# If (X,d) is a metric space and $K \subseteq X$ is compact. Show that $K$ is complete.

I've seen other proofs of this on here but all of them seem to rely on showing compact iff sequentially compact in a metric space but instead I want to use only the definition of compactness, that every open cover of a compact space admits a finite subcover to prove this.

Suppose K is compact and not complete. Then there is a Cauchy sequence in K that is not convergent in K. Let $$(x_n)$$ be this sequence. I want to somehow show that this will give an open cover with no finite subcover but I can't see how I do that. Or I want to show that somehow the cluster point for the cauchy sequence must be in K. But I can't see how I can show that.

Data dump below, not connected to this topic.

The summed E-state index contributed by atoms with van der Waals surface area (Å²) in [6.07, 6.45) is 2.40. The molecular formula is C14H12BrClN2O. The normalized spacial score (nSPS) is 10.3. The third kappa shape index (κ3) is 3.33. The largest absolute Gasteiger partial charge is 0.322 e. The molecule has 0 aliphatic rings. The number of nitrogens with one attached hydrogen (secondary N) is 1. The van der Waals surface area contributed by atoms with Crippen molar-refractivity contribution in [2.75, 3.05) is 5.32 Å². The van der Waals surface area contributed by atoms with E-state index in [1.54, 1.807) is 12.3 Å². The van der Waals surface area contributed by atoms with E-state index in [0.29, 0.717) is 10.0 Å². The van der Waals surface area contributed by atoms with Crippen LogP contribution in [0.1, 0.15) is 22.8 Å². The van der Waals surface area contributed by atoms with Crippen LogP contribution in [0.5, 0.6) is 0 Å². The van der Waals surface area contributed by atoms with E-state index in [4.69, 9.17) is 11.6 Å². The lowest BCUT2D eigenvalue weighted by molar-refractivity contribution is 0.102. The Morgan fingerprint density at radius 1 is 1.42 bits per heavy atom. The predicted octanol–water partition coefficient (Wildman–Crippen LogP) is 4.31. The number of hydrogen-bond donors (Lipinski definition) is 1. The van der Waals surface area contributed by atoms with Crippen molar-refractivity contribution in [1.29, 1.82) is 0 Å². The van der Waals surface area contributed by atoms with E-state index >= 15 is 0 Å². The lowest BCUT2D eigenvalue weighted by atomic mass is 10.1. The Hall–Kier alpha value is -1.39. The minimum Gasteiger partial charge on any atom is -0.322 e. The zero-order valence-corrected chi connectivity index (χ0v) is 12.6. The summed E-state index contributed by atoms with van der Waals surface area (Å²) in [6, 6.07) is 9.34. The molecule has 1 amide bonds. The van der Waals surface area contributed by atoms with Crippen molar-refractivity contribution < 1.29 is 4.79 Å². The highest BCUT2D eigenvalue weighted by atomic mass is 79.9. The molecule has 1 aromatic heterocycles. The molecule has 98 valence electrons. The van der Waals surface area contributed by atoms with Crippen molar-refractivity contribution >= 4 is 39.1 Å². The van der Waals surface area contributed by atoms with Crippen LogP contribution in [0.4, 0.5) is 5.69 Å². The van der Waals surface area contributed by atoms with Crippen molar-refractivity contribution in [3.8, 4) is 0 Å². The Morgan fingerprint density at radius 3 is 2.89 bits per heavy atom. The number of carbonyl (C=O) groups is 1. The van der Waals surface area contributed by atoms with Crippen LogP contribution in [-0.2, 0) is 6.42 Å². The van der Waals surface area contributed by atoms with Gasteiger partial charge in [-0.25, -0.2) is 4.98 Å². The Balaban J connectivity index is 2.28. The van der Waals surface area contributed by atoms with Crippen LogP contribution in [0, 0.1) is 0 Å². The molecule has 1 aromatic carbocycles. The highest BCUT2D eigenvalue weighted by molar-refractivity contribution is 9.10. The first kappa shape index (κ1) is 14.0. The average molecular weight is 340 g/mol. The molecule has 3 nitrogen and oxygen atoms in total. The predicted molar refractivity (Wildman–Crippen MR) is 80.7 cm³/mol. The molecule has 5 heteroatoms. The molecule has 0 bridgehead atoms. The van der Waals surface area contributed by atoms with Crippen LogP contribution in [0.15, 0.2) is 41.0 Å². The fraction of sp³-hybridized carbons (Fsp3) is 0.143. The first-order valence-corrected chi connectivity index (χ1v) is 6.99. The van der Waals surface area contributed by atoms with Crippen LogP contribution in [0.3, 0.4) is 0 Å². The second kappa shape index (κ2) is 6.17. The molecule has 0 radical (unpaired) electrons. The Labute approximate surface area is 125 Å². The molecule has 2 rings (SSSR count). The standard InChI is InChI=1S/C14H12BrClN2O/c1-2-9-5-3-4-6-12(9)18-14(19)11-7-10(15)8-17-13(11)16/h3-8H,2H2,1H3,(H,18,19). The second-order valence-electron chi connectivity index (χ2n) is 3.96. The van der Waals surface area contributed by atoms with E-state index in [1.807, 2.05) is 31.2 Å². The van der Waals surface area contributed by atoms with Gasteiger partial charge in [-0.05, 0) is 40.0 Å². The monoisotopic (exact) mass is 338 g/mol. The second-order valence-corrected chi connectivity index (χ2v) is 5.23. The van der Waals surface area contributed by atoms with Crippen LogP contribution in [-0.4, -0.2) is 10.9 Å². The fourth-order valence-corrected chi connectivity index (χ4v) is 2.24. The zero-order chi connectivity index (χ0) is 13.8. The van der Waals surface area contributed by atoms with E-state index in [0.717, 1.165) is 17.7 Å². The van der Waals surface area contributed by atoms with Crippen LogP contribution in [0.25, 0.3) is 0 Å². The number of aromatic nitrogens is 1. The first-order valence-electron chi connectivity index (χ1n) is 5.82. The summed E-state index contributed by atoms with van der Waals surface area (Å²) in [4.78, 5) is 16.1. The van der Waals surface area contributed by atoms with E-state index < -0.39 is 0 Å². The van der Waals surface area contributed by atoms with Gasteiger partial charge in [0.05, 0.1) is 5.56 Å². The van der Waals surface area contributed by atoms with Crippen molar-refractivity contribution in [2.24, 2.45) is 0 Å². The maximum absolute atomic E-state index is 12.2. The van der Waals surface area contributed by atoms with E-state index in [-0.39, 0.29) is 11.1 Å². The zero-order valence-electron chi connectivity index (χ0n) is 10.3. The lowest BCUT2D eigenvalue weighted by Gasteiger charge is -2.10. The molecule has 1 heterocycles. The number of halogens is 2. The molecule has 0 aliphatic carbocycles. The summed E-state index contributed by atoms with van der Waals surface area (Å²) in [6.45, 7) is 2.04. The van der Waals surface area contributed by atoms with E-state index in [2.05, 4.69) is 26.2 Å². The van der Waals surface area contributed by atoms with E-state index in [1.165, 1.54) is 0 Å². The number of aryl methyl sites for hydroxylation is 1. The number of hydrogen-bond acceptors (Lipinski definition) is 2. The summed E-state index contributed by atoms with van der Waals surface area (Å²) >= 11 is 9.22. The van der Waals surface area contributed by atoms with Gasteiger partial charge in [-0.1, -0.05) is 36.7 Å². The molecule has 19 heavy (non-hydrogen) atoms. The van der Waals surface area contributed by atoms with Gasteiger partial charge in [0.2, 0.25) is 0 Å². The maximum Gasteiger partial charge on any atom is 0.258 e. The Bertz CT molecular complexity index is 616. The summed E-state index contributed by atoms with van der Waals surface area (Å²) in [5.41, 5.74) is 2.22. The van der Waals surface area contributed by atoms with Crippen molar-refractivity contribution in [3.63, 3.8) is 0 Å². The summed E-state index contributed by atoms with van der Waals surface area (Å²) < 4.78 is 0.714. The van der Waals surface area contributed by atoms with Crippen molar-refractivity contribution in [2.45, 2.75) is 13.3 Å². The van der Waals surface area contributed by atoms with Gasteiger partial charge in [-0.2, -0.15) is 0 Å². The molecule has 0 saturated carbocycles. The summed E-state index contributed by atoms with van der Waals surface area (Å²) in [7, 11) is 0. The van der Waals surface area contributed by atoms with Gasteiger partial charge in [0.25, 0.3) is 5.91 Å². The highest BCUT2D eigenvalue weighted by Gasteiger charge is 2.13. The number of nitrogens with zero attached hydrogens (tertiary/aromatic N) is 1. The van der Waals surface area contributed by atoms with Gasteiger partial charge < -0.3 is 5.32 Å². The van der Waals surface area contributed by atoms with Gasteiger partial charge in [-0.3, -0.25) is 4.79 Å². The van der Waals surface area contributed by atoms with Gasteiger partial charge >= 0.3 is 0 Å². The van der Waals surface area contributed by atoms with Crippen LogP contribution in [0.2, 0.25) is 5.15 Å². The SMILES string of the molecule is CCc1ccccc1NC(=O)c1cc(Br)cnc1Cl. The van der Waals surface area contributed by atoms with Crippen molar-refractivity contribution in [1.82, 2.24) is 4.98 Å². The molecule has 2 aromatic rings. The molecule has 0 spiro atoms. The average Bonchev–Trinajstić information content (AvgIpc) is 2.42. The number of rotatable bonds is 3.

It is not hard to prove that if a Cauchy sequence has a convergent subsequence, then the whole sequence converges. So, suppose that $$(x_n)_{n\in\mathbb N}$$ is a Cauchy sequence that doesn't converge. If $$x\in K$$, then $$x$$ is not the limit of a a subsequence of $$(x_n)_{n\in\mathbb N}$$. So, there is an open set $$A_x$$ such that $$x\in A_x$$ and such that $$A_x$$ contains only finitely many terms of the sequence. Note that $$K=\bigcup_{x\in K}A_x$$; so, $$(A_x)_{x\in K}$$ is an open cover of $$K$$. Therefore, it hs a finite subcover $$(A_{x_j})_{j\in\{1,2,\ldots,N\}}$$. But since each $$A_{x_j}$$ contains finitely many $$x_n$$'s, this is impossible. A contradiction has been reached and so the sequence $$(x_n)_{n\in\mathbb N}$$ converges.